Worse than simple buy and hold strategies that are long only the allocations. And if you look at SPIVA reports, which within our community, within this investment philosophy, we always look at SPIVA reports. You’re running 10-year numbers where 95% of the managers cannot beat the index. And that’s during correction periods too.

Nicolas: They’re just not proving themselves to add that much value. And as you mentioned in your book, Keith, when we have a 2008 and a 2020, this is the perfect field for active investors to outperform. It’s like they always say, oh, we need volatility, we need something to work with. We need interesting markets.

We’ll find pockets of alpha here and there. Well, the results are in and they’re not doing it. They’re not outperforming in those markets. Unfortunately, a lot of dreams are sold to investors and it doesn’t really work for them in the long run.

Keith: Well, listen, Nicholas, we’re going to wrap up right now.

But before we wrap up, I’d like to tell you, I think that you’re one of the sincerest journalists we’ve had on the show. You are an expert in this field. It’s a field that a lot of people scratch at the surface, but they don’t dig deep sometimes. And kudos to you for really looking through the nuances of this investment approach, looking at the things that really impact on the edges.

I think you’re a breath of fresh air and you’re writing in English, but your primary writing in French for La Presse and you’ve got your books that you’ve now converted and translated into English. What are the other languages that the book is being translated into?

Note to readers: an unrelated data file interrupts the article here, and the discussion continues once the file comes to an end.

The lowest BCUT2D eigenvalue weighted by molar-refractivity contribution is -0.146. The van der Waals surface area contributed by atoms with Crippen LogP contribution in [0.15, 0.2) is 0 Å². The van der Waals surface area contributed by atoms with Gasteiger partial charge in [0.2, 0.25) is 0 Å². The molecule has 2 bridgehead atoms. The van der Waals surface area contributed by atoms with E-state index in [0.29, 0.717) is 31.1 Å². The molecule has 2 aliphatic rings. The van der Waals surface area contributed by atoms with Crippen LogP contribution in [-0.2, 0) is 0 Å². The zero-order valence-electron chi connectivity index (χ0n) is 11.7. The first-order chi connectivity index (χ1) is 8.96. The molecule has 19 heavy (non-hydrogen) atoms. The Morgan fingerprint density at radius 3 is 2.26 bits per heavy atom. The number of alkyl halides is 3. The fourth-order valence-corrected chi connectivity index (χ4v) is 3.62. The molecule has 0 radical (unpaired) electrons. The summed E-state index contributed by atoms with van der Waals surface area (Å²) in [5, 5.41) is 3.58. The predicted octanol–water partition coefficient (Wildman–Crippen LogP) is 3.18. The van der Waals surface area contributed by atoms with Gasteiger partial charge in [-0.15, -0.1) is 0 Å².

Nicolas: It’s available now in Korean. It’s sold now in South Korea, and it will be available within a year in Chinese and Japanese as well. I’m super excited about that. And it will be launched as well in France this year for the French market as

Keith: Well, congratulations on all your success. You deserve it. You’ve got great writing and more importantly, great comprehension of the subject matter. And before we say goodbye, for all the listeners, we have six of Nicholas’s English book, From Zero to Millionaire, to give out on a complimentary basis.

All you need to do is email me at keith@tma-invest.com, and we’ll send you a complimentary version of that right away. Nicholas, again, thank you so, so much for taking time out of your day. To join us and to tell us your story and to talk about investing.

Nicolas: Thanks a lot, Keith. It’s, it’s been a pleasure and thanks a lot for all you do for investors, your podcast, and your writings. It’s super interesting, thanks a lot.

Outro: You’ve been listening to the Empowered Investor Podcast hosted by Keith. Please visit tma-invest.com to subscribe to this podcast, learn more about how his firm helps Canadian investors, or to request a complimentary copy of The Empowered Investor.

Investments and investing strategies should be evaluated based on your own objectives. Listeners of this podcast should use their best judgment and consult a financial expert prior to making any investment decisions based on the information found in this podcast.